Covid-19 has changed the rules for travel, engagement and employment. Many companies have started to reduce wages and put staff on leave, and some companies have terminated employees.
For companies with H-1B employees that are taking the approach of decreasing employee salaries, it is possible to reduce the salaries of your H-1B employees if you meet certain requirements as described below.
If the change in the employee’s salary is substantial, it is always a good practice to file a new Labor Condition Application (“LCA”) and to file an amended H-B petition with USCIS. However, if the salary change is not substantial, it may be acceptable to decrease the H-1B employee’s salary without filing a new LCA and an amended H-1B petition with USCIS as long as the decreased wage is still the higher of either the actual wage or the prevailing wage.
What is the actual wage?
The actual wage is the wage rate paid by the employer to all other individuals with similar experience and qualifications for the specific employment. If there are no other employees with similar experience and qualifications for that specific employment, the actual wage is the wage paid to the H-1B employee.
What is the prevailing wage?
The prevailing wage is the wage set for the particular occupational classification in the geographic area of employment by:
- Union contract, or
- the weighted average of wages paid to similarly employed workers (i.e., workers having substantially comparable jobs in the occupational classification) in the geographic area of employment
What is the required wage?
The required wage to be paid to the H-1B employee is the higher of either the actual wage or the prevailing wage.
Do I have to file a new LCA? Do I have to file an amended H-1B petition if I decrease the H-1B employee’s salary?
If the wage you are planning to pay to the H-B employee is still higher than the higher of the actual or prevailing wage, you do not need to file a new LCA and you do not have to file an amended petition with USCIS.
The prevailing wage for a Level I accountant in NYC is $59,634. There are no other employees with similar experience and qualifications in your NYC office, and you are paying the H-1B employee $68,000 per year. In this case, you could decrease the H-1B employee’s salary, as long as the decreased wage is still the higher of the actual or the prevailing wage ($59,634). For example, if you decrease the employee’s salary to $60,000 per year and appropriately document the adjustments to the pay scale, $60,000 would be considered the new actual wage and the decrease would be permitted, as the H-1B employee is still being paid the higher of the prevailing or actual wage. In this scenario, the employer would not have to file a new LCA and would not need to file an amended H-1B petition.
The prevailing wage for a Level I accountant in NYC is $59,634. There is one other accountant (Accountant X) in your NYC office, and you are paying Accountant X and your H-1B employee $70,000 per year. You now want to decrease the H-1B employee’s salary to $60,000, but you decreased Accountant X’s salary to $65,000. This would not work. The H-1B employee would have to be paid the higher of the actual ($65,000) or prevailing wage ($59,634). Therefore, you would have to pay the H-1B employee at least $65,000 per year.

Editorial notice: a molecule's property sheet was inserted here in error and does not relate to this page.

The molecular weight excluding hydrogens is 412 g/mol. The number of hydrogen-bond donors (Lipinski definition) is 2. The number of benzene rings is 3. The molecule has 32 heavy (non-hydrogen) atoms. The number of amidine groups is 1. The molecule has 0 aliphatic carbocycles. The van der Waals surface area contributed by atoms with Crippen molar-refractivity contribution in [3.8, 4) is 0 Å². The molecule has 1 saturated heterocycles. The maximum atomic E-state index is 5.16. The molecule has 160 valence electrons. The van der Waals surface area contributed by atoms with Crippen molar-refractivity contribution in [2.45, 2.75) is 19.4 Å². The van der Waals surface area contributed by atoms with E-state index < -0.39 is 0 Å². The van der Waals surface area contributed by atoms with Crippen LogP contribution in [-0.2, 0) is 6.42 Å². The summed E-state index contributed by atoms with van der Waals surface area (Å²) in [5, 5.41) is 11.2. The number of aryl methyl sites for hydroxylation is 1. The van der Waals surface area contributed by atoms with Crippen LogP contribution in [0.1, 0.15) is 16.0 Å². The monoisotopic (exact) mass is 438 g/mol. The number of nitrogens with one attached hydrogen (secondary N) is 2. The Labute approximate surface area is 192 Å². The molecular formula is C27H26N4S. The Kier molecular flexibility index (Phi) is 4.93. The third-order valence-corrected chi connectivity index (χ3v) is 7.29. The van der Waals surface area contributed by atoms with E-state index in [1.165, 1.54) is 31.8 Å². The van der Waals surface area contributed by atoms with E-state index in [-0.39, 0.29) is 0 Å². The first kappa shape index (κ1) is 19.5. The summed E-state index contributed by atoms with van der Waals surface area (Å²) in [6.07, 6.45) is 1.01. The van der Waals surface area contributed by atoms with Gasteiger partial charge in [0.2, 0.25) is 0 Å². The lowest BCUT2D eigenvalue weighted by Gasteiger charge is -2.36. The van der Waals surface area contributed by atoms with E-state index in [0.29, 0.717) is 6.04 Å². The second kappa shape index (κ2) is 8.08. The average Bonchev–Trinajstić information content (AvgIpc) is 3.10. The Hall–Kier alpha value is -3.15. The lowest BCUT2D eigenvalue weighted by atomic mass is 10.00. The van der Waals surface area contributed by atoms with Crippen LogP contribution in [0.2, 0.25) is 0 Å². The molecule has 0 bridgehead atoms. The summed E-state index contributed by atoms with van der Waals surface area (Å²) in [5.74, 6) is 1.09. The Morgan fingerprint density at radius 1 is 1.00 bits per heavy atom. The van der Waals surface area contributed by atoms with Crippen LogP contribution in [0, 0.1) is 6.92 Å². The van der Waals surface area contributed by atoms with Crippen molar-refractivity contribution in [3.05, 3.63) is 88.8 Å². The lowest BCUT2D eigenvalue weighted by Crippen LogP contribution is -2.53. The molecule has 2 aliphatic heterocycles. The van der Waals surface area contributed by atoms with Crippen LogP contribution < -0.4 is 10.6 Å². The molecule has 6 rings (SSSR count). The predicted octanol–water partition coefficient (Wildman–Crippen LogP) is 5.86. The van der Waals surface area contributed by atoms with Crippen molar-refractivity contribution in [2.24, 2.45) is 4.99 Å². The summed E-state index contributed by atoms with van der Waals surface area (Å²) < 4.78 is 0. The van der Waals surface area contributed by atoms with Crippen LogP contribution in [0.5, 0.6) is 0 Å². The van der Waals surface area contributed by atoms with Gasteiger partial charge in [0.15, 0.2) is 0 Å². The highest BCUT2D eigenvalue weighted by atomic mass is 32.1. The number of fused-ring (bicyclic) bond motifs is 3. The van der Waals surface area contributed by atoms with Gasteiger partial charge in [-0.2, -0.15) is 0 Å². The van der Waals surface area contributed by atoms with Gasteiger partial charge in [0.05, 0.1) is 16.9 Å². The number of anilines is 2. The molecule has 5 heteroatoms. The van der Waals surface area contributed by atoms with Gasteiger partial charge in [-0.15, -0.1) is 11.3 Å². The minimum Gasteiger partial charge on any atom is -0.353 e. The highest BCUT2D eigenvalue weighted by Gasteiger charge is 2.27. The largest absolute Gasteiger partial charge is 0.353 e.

Is there anything else I have to do to comply with the Department of Labor/USCIS requirements?
Yes. You will have to disclose the wage change in the next H-1B petition filed for this employee with USCIS. It is also extremely important to document any wage change in your Public Access File.
Please click here if you want to read more how Covid-19 impacts your visa.
Please click here if you want to find out how Covid-19 impacts the obligations of an H-1B or E-3 employee.
You can find key immigration information related to the Corona Virus below.
- Top 10 Covid-19 Immigration Questions
- Implications of Layoffs for employers who have employees on H-1B and/or E-3 Visas
- USCIS announces flexibility for request for evidence (RFE) and Notice of Intent to Deny (NOID)
- Information on Consular closures during Covid-19
- USCIS issues guidance on Remote 1-9 verification during Covid-19
- USCIS office closures due to Covid-19
- Can I apply for Unemployment Insurance Benefits while on a Visa?
- Canada/U.S. Border Closures
- USCIS announces temporary suspension of premium processing
- What can you do if your ESTA is running out?
- Travel Ban for Europe
- Stimulus Bill (All 800 pages)
- Information on Small Business Loans related to the Stimulus package
- USCIS to accept scanned/reproduced signatures instead of “wet” signatures on immigration petitions and forms
- Implications of furlough or termination if you are on a TN visa
- Does the Stimulus Bill impact my immigration status? Is there a public charge concern?
- Understanding the Stimulus Package for Small Businesses and the Paycheck Protection Program
- Small Business Administration COVID-19 Loans
- USCIS to Reuse Previously Submitted Biometrics to Process Work Permit Applications
- USCIS Temporary Office Closure Extended Until at least May 3
- SBA Loans and Public Charge Rules – Paychecks Loan Program and Economic Injury Disaster Relief Loan Program
- I am in the U.S. on H-1B visa and my employment was terminated due to the Corona virus outbreak.
- I am in the U.S. on an E-2 visa, can I apply for loans under the Stimulus Bill?
- Does Covid-19 impact my obligations as an H-1B or E-3 Employer?
- I am in the U.S. on E-2 employee visa. Can I apply for unemployment benefits due to the Coronavirus?
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